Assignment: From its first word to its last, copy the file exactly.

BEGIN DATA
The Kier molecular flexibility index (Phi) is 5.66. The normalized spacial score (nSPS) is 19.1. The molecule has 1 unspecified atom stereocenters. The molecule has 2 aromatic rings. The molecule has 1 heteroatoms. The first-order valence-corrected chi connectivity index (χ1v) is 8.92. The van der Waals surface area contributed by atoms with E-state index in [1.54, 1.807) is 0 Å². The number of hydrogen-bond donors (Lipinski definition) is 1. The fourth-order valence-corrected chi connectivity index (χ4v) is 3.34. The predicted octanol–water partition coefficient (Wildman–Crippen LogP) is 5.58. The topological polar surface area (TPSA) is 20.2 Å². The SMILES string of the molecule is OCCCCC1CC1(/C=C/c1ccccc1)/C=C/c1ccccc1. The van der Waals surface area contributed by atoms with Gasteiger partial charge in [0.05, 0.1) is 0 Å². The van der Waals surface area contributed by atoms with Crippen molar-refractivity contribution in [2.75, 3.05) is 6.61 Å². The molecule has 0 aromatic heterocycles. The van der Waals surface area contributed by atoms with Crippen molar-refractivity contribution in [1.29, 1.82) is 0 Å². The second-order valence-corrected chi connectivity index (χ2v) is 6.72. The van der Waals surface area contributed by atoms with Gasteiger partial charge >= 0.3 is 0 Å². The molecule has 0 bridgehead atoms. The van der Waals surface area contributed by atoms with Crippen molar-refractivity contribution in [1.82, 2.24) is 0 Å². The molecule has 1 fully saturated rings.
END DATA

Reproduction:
The Kier molecular flexibility index (Phi) is 5.66. The normalized spacial score (nSPS) is 19.1. The molecule has 1 unspecified atom stereocenters. The molecule has 2 aromatic rings. The molecule has 1 heteroatoms. The first-order valence-corrected chi connectivity index (χ1v) is 8.92. The van der Waals surface area contributed by atoms with E-state index in [1.54, 1.807) is 0 Å². The number of hydrogen-bond donors (Lipinski definition) is 1. The fourth-order valence-corrected chi connectivity index (χ4v) is 3.34. The predicted octanol–water partition coefficient (Wildman–Crippen LogP) is 5.58. The topological polar surface area (TPSA) is 20.2 Å². The SMILES string of the molecule is OCCCCC1CC1(/C=C/c1ccccc1)/C=C/c1ccccc1. The van der Waals surface area contributed by atoms with Gasteiger partial charge in [0.05, 0.1) is 0 Å². The van der Waals surface area contributed by atoms with Crippen molar-refractivity contribution in [2.75, 3.05) is 6.61 Å². The molecule has 0 aromatic heterocycles. The van der Waals surface area contributed by atoms with Crippen molar-refractivity contribution in [1.29, 1.82) is 0 Å². The second-order valence-corrected chi connectivity index (χ2v) is 6.72. The van der Waals surface area contributed by atoms with Gasteiger partial charge >= 0.3 is 0 Å². The molecule has 0 bridgehead atoms. The van der Waals surface area contributed by atoms with Crippen molar-refractivity contribution in [1.82, 2.24) is 0 Å². The molecule has 1 fully saturated rings.